A very late sign-up post cuz it’s been a crazy May! What with volunteering with the Sydney Writers Festival (exhausting but utterly rewarding!) at the start of the month and then a trip to the hospital’s Emergency with my son (a viral induced wheeze and he needed a lot of help to get over it). I’ve only just caught up with my sleep 🙂

Here’s the bingo grid and for full instruction, check out the master post, here

I think I’m going to try for the first column and I planned to read:

 

East Asian MC: Rainbirds by Clarissa Goenawan

Clarissa Goenawan’s dark, spellbinding literary debut opens with a murder and shines a spotlight onto life in fictional small-town Japan.

Ren Ishida is nearly finished with graduate school when he receives news of his sister Keiko’s sudden death. She was viciously stabbed one rainy night on her way home, and there are no leads. Ren heads to Akakawa to conclude his sister’s affairs, still failing to understand why she chose to abandon the family and Tokyo for this desolate town years ago.

But Ren soon finds himself picking up where Keiko left off, accepting both her teaching position at a local cram school and the bizarre arrangement of free lodging at a wealthy politician’s mansion in exchange for reading to the man’s catatonic wife.

As he comes to know the figures in Akakawa, from the enigmatic politician to his fellow teachers and a rebellious, alluring student named Rio, Ren delves into his shared childhood with Keiko and what followed, trying to piece together what happened the night of her death. Haunted in his dreams by a young girl who is desperately trying to tell him something, Ren struggles to find solace in the void his sister has left behind.

LGBTQIAP + Asian MC: The Black Tides of Heaven (Tensorate #1) by J.Y. Yang

Mokoya and Akeha, the twin children of the Protector, were sold to the Grand Monastery as children. While Mokoya developed her strange prophetic gift, Akeha was always the one who could see the strings that moved adults to action. While his sister received visions of what would be, Akeha realized what could be. What’s more, he saw the sickness at the heart of his mother’s Protectorate.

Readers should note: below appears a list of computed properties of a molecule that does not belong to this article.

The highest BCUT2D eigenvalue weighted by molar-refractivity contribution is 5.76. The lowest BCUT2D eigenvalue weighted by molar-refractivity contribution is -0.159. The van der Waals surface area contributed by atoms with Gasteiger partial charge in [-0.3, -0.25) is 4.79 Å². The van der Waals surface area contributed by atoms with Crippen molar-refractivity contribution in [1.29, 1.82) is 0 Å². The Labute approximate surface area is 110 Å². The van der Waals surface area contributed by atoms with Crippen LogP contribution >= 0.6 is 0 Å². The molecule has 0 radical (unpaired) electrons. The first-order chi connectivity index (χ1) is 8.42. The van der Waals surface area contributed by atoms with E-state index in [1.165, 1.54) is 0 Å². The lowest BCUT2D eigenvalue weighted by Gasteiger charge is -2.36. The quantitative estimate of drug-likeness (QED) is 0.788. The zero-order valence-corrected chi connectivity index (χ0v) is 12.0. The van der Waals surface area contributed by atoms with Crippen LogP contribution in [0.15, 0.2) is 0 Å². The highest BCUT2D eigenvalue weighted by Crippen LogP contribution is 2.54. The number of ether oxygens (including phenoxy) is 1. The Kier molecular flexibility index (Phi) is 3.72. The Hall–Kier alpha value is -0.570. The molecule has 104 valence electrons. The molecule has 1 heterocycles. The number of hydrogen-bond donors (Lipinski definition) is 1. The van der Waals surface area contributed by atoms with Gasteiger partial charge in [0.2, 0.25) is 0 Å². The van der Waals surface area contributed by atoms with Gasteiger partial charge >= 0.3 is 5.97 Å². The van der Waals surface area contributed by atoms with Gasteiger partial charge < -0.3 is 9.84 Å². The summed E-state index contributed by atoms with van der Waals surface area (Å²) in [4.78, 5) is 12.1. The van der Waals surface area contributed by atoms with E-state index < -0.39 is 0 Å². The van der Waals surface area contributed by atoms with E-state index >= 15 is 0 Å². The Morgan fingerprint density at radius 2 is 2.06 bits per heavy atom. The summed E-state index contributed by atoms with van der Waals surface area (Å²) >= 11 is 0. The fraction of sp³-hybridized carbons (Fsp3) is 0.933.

A rebellion is growing. The Machinists discover new levers to move the world every day, while the Tensors fight to put them down and preserve the power of the state. Unwilling to continue to play a pawn in his mother’s twisted schemes, Akeha leaves the Tensorate behind and falls in with the rebels. But every step Akeha takes towards the Machinists is a step away from his sister Mokoya. Can Akeha find peace without shattering the bond he shares with his twin sister?

SFF with Asian MC: The Poppy War by R.F. Kuang

When Rin aced the Keju—the Empire-wide test to find the most talented youth to learn at the Academies—it was a shock to everyone: to the test officials, who couldn’t believe a war orphan from Rooster Province could pass without cheating; to Rin’s guardians, who believed they’d finally be able to marry her off and further their criminal enterprise; and to Rin herself, who realized she was finally free of the servitude and despair that had made up her daily existence. That she got into Sinegard—the most elite military school in Nikan—was even more surprising.

But surprises aren’t always good.

Because being a dark-skinned peasant girl from the south is not an easy thing at Sinegard. Targeted from the outset by rival classmates for her color, poverty, and gender, Rin discovers she possesses a lethal, unearthly power—an aptitude for the nearly-mythical art of shamanism. Exploring the depths of her gift with the help of a seemingly insane teacher and psychoactive substances, Rin learns that gods long thought dead are very much alive—and that mastering control over those powers could mean more than just surviving school.

For while the Nikara Empire is at peace, the Federation of Mugen still lurks across a narrow sea. The militarily advanced Federation occupied Nikan for decades after the First Poppy War, and only barely lost the continent in the Second. And while most of the people are complacent to go about their lives, a few are aware that a Third Poppy War is just a spark away . . .

Rin’s shamanic powers may be the only way to save her people. But as she finds out more about the god that has chosen her, the vengeful Phoenix, she fears that winning the war may cost her humanity . . . and that it may already be too late.

Graphic Novel with Asian MC: American Born Chinese by Gene Luen Yang

All Jin Wang wants is to fit in. When his family moves to a new neighborhood, he suddenly finds that he’s the only Chinese American student at his school. Jocks and bullies pick on him constantly, and he has hardly any friends. Then, to make matters worse, he falls in love with an all-American girl…

Born to rule over all the monkeys in the world, the story of the Monkey King is one of the oldest and greatest Chinese fables. Adored by his subjects, master of the arts of kung-fu, he is the most powerful monkey on earth. But the Monkey King doesn’t want to be a monkey. He wants to be hailed as a god…

Chin-Kee is the ultimate negative Chinese stereotype, and he’s ruining his cousin Danny’s life. Danny’s a popular kid at school, but every year Chin-Kee comes to visit, and every year Danny has to transfer to a new school to escape the shame. This year, though, things quickly go from bad to worse…

South East Asian MC: Ponti by Sharlene Teo

2003, Singapore. Friendless and fatherless, sixteen-year-old Szu lives in the shadow of her mother Amisa, once a beautiful actress and now a hack medium performing seances with her sister in a rusty